6. Purchase vehicle insurance if necessary. Some companies include auto insurance in the initial rental price while others require you to purchase a plan separately. If you can’t afford full insurance, make sure you at least buy a Collision Damage Waiver. Doing so makes the rental company liable for any damage incurred by the vehicle.[5]
    • In some cases, you may be able to extend your normal car insurance plan to the rental truck.
  7. Inspect your vehicle before taking it off the lot. Before driving away, look over your truck to make sure it’s the model you requested and appears to be in good condition. If you see any major damage, take a picture of it using your phone. This gives you evidence in case the rental company accuses you of causing the damage.[6]
    • Make sure you check the body of the car for dents and scratches, the windshields and windows for cracks, and the seats for tears and stains.

Returning the Truck

  1. Clean the vehicle before you drop it off. When you’re ready to return the truck, make sure to take out any remaining personal items and pick up any pieces of trash you see. If the inside of the truck is particularly dirty, clean it using a handheld vacuum and sanitary wipes. If the outside of the truck has lots of dirt or gunk on it, rinse it off using a hose.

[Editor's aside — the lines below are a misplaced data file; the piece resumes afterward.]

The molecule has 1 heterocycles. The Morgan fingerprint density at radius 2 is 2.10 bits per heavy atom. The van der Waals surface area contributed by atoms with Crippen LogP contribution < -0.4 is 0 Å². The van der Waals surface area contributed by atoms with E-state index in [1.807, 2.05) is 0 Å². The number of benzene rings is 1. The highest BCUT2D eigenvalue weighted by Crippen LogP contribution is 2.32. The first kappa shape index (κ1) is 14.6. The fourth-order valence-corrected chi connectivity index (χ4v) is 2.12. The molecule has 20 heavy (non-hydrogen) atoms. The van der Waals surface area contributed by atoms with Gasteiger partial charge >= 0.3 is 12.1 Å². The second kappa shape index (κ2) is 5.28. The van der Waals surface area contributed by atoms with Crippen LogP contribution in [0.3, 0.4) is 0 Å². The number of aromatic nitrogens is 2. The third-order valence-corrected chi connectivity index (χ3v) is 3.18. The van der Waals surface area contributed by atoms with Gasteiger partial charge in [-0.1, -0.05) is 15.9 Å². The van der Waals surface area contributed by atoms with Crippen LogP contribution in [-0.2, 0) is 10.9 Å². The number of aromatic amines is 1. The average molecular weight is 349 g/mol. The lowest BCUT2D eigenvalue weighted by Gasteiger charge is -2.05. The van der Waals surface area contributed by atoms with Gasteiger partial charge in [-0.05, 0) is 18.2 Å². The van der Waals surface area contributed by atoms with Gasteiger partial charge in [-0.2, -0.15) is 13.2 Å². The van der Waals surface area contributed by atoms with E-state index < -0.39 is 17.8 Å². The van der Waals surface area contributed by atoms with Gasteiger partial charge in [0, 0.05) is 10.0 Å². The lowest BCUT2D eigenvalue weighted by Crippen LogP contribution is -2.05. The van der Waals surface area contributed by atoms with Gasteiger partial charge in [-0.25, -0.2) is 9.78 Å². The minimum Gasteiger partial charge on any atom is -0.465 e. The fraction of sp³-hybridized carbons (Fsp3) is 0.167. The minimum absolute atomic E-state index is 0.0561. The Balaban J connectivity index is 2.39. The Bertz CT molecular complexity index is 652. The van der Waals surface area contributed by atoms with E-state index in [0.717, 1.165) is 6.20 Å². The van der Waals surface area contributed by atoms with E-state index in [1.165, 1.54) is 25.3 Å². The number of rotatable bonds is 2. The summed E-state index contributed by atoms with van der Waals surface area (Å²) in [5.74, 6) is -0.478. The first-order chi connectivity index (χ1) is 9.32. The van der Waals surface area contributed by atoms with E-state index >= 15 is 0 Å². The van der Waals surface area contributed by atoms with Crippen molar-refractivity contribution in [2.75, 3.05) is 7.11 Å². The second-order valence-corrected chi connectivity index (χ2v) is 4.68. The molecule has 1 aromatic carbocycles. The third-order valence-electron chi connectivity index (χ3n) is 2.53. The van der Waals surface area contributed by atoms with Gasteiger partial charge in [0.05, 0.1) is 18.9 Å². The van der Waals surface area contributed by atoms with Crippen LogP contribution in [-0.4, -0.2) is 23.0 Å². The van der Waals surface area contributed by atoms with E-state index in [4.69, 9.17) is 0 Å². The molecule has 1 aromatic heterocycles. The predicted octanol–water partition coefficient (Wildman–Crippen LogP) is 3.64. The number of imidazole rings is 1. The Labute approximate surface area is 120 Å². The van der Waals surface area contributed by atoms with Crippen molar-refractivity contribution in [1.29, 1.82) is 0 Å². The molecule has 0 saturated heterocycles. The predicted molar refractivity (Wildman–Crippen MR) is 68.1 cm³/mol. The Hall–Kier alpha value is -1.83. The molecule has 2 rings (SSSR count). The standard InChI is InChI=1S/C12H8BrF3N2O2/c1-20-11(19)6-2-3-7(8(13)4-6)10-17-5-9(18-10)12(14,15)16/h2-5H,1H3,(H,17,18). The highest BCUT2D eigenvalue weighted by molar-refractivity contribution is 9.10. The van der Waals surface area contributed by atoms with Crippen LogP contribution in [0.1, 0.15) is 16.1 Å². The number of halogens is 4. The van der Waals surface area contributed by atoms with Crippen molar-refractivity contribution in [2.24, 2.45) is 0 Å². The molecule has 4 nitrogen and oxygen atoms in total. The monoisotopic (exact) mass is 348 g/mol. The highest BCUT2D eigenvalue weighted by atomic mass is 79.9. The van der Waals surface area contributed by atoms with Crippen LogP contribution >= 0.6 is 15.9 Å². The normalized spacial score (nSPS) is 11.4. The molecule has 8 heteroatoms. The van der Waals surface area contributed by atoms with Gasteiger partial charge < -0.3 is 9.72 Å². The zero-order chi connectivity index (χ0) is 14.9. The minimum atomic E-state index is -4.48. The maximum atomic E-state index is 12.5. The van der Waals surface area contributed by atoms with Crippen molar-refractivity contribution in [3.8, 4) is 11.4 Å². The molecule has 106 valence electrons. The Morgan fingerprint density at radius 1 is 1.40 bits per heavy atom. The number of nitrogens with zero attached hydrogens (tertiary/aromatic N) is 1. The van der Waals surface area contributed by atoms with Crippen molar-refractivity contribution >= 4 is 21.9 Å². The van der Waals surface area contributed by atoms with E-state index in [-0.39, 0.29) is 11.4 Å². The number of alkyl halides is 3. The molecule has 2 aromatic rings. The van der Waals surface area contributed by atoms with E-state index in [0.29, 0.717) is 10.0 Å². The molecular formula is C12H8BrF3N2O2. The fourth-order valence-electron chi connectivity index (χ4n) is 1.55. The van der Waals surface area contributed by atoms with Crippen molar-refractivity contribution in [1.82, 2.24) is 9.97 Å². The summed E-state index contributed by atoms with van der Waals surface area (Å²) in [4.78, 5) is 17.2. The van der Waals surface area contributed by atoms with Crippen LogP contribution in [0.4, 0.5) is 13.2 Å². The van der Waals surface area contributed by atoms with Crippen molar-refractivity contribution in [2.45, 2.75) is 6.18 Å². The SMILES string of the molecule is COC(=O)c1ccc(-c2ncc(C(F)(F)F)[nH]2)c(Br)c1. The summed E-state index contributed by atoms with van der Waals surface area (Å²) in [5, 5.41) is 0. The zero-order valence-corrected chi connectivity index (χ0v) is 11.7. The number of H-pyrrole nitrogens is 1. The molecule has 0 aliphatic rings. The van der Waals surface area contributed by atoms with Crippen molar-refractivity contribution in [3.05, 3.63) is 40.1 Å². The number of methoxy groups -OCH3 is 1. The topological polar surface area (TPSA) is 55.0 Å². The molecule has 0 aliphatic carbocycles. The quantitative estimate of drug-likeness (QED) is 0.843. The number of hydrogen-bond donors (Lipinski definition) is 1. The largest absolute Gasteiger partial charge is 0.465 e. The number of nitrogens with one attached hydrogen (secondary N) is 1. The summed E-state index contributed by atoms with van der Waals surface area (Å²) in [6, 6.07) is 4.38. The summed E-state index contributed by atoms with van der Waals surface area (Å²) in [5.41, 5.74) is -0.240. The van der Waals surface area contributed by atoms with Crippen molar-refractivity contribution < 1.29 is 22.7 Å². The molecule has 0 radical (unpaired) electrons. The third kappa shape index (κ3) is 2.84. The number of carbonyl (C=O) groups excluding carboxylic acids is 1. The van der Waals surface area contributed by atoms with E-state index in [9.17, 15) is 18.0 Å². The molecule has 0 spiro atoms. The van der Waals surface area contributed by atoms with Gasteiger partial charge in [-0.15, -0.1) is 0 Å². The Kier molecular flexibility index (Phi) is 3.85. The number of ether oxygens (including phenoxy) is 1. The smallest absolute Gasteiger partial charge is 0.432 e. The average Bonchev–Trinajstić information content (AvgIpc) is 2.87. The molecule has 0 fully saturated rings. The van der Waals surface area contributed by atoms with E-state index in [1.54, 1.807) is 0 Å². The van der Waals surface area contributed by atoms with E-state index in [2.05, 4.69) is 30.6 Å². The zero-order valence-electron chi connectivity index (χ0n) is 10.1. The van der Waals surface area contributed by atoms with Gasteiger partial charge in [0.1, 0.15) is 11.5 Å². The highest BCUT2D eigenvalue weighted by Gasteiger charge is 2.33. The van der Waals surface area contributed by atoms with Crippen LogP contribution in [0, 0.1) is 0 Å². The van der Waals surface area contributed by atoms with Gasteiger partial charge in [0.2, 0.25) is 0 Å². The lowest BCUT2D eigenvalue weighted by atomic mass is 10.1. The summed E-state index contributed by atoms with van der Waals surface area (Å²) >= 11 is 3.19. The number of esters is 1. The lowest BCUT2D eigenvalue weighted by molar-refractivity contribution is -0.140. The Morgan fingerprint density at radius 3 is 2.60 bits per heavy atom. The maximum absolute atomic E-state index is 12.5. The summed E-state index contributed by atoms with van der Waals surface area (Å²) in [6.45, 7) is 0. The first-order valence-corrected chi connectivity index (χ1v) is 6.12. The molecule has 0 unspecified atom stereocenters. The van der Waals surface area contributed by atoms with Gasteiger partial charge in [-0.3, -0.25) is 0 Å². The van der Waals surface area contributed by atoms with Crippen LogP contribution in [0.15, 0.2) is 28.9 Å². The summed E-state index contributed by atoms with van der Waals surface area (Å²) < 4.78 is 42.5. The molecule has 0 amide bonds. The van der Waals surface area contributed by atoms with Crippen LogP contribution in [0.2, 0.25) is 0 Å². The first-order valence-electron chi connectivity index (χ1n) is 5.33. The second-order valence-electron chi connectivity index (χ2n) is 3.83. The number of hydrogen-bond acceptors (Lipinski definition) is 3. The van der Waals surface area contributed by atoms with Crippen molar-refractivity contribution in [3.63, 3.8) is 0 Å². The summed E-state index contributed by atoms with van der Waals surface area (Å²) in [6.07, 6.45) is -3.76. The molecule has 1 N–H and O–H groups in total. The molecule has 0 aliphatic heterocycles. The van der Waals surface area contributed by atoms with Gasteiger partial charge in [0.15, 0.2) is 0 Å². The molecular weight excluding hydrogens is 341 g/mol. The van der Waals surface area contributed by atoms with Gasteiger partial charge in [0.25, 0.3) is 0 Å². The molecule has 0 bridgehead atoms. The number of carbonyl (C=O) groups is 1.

• Most rental agencies charge a cleaning fee if you bring back a dirty vehicle.
  2. Fill the truck up with gas if necessary. If your rental contract stipulates it, make sure to fill your truck’s gas tank before returning it. If you fail to do so, most rental companies will fill the truck up with their own fuel and charge you for it.[7]
    • Fill your truck with the amount of gas stipulated by your contract. If no amount was listed, return the vehicle with the same amount of gas it came with.
    • Rental service fuel is almost always more expensive than gas station and truck stop fuel.
  3. Return your vehicle to the rental store on time. Rental services are notorious for their hidden fees, and nowhere is this more apparent than when returning your vehicle. To avoid any unexpected charges, bring your truck back to the rental store within 30 minutes of the return time listed in your rental contract.[8]
    • If you do not return your truck on time, expect to receive a late return fee. Some companies may even charge you for an entire extra day.
    • Some companies may charge you an early return fee if you bring the vehicle back before the expected return time.